In the mid-1930s the Mexican government expropriated millions of acres of land from hundreds of U.S. property owners as part of President Lázaro Cárdenas's land redistribution program. Because no compensation was provided to the Americans a serious crisis, which John J. Dwyer terms "the agrarian dispute," ensued between the two countries. Dwyer's nuanced analysis of this conflict at the local, regional, national, and international levels combines social, economic, political, and cultural history. He argues that the agrarian dispute inaugurated a new and improved era in bilateral relations because Mexican officials were able to negotiate a favorable settlement, and the United States, constrained economically and politically by the Great Depression, reacted to the crisis with unaccustomed restraint. Dwyer challenges prevailing arguments that Mexico's nationalization of the oil industry in 1938 was the first test of Franklin Roosevelt's Good Neighbor policy by showing that the earlier conflict over land was the watershed event.
Dwyer weaves together elite and subaltern history and highlights the intricate relationship between domestic and international affairs. Through detailed studies of land redistribution in Baja California and Sonora, he demonstrates that peasant agency influenced the local application of Cárdenas's agrarian reform program, his regional state-building projects, and his relations with the United States. Dwyer draws on a broad array of official, popular, and corporate sources to illuminate the motives of those who contributed to the agrarian dispute, including landless fieldworkers, indigenous groups, small landowners, multinational corporations, labor leaders, state-level officials, federal policymakers, and diplomats. Taking all of them into account, Dwyer explores the circumstances that spurred agrarista mobilization, the rationale behind Cárdenas's rural policies, the Roosevelt administration's reaction to the loss of American-owned land, and the diplomatic tactics employed by Mexican officials to resolve the international conflict.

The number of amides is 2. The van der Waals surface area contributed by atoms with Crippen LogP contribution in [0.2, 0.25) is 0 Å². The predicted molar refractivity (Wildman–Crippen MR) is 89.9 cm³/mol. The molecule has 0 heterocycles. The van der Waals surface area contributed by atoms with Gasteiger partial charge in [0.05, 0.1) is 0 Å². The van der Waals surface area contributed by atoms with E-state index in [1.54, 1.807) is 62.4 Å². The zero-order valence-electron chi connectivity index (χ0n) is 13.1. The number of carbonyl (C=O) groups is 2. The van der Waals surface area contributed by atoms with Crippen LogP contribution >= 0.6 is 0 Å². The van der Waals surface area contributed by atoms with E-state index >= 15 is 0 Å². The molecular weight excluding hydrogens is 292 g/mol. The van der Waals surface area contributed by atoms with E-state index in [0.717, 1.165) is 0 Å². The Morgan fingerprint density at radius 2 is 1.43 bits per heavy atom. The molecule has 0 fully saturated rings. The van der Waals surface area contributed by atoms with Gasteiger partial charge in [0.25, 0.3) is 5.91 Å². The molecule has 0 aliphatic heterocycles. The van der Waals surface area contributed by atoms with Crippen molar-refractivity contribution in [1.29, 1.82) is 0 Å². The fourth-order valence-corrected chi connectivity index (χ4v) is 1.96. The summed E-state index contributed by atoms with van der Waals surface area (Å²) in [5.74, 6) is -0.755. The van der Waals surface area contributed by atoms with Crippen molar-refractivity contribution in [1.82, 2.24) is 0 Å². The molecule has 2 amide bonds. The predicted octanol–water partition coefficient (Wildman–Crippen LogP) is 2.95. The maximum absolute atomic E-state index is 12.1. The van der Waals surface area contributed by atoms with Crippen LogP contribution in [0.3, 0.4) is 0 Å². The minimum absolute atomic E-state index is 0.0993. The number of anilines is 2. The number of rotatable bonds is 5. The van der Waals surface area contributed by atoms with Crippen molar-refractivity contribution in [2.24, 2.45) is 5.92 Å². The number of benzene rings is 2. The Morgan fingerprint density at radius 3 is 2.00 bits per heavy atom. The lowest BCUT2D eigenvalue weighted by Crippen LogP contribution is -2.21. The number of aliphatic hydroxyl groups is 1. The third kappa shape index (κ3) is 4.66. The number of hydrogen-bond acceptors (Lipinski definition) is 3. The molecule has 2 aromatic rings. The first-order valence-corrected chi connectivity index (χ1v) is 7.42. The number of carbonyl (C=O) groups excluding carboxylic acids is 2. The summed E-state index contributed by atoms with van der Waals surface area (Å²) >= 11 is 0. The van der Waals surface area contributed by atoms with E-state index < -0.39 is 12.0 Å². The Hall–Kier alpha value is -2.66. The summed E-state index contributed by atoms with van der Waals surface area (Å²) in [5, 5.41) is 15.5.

About the Author
John J. Dwyer is Associate Professor of History at Duquesne University in Pittsburgh.
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THE AGRARIAN DISPUTETHE EXPROPRIATION OF AMERICAN-OWNED RURAL LAND IN POSTREVOLUTIONARY MEXICO
By John J. Dwyer
DUKE UNIVERSITY PRESSCopyright © 2008 Duke University Press
All right reserved.
Chapter OneTHE ROOTS OF THE AGRARIAN DISPUTE
The Richardson Construction Company is primarily a land and water company. Broadly stated, the purpose of the company is to place its lands under irrigation, to sell the lands but retain the water rights, and supply water at an annual rental to the lands sold; furthermore, it will enter into the general development of the entire Yaqui Valley. DAVIS RICHARDSON, PRESIDENT OF THE RICHARDSON CONSTRUCTION CO., MAY 20, 1907 Foreigners cannot own real estate under any conditions. MEXICAN AMBASSADOR TO THE UNITED STATES MANUEL TÉLLEZ, 1926 The person and the property of a citizen are part of the general domain of the nation, even when abroad, and there is a distinct and binding obligation on the part of self-respecting governments to afford protection to the persons and property of their citizens, wherever they may be. PRESIDENT CALVIN COOLIDGE, 1927
Landownership has been a dominant issue in Mexico since the colonial period. From independence until today, Mexican officials have repeatedly used agrarian laws as an economic tool to alter landholding patterns and develop the national economy, as well as a political weapon to undermine opponents, support allies, and build broad-based popular coalitions. In other words, Mexican leaders have often used agrarian legislation as a state-building tool to increase their power and advance the nation's economy, as reflected by the era in which they governed, including periods as distinct as La Reforma, the Porfiriato, and the revolution.
After Porfirio Díaz overthrew Sebastian Lerdo de Tejada's government in 1876, he imposed a number of agrarian laws designed to promote capital accumulation in rural Mexico, empower regional allies, and chip away at communal Indian villages. The goal of Díaz's Científico advisers was to modernize the still-semifeudal countryside and promote migration to underdeveloped areas. They assumed that agricultural production and government revenue would increase with more land under cultivation-no matter the size of the holding or the nationality of its owners. By developing rural Mexico, the Porfirians hoped to transform the economy from an agriculturally based semisubsistence one to a surplus industrial one built on the nation's natural resources.